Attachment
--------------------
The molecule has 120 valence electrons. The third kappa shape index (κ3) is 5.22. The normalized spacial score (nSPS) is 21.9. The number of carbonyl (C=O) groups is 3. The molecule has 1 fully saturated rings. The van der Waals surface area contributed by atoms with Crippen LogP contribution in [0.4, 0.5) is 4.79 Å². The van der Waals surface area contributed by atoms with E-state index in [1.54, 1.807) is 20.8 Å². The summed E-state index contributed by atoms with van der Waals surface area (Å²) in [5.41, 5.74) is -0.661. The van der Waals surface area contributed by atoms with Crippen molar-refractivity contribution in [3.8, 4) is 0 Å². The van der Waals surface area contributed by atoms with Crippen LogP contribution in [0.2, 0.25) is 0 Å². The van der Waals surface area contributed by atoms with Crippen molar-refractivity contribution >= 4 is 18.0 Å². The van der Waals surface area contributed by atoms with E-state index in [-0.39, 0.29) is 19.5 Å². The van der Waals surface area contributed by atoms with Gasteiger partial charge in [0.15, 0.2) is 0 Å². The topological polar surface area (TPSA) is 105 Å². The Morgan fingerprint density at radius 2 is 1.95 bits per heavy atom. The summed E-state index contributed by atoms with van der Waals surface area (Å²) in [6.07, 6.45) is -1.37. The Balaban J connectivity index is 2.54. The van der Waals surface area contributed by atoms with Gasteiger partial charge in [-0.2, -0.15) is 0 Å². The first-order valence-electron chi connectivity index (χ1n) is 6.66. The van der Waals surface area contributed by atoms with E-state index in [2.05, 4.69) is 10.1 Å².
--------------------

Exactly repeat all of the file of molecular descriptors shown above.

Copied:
The molecule has 120 valence electrons. The third kappa shape index (κ3) is 5.22. The normalized spacial score (nSPS) is 21.9. The number of carbonyl (C=O) groups is 3. The molecule has 1 fully saturated rings. The van der Waals surface area contributed by atoms with Crippen LogP contribution in [0.4, 0.5) is 4.79 Å². The van der Waals surface area contributed by atoms with E-state index in [1.54, 1.807) is 20.8 Å². The summed E-state index contributed by atoms with van der Waals surface area (Å²) in [5.41, 5.74) is -0.661. The van der Waals surface area contributed by atoms with Crippen molar-refractivity contribution in [3.8, 4) is 0 Å². The van der Waals surface area contributed by atoms with Crippen LogP contribution in [0.2, 0.25) is 0 Å². The van der Waals surface area contributed by atoms with Crippen molar-refractivity contribution >= 4 is 18.0 Å². The van der Waals surface area contributed by atoms with E-state index in [-0.39, 0.29) is 19.5 Å². The van der Waals surface area contributed by atoms with Gasteiger partial charge in [0.15, 0.2) is 0 Å². The topological polar surface area (TPSA) is 105 Å². The Morgan fingerprint density at radius 2 is 1.95 bits per heavy atom. The summed E-state index contributed by atoms with van der Waals surface area (Å²) in [6.07, 6.45) is -1.37. The Balaban J connectivity index is 2.54. The van der Waals surface area contributed by atoms with Gasteiger partial charge in [-0.2, -0.15) is 0 Å². The first-order valence-electron chi connectivity index (χ1n) is 6.66. The van der Waals surface area contributed by atoms with E-state index in [2.05, 4.69) is 10.1 Å².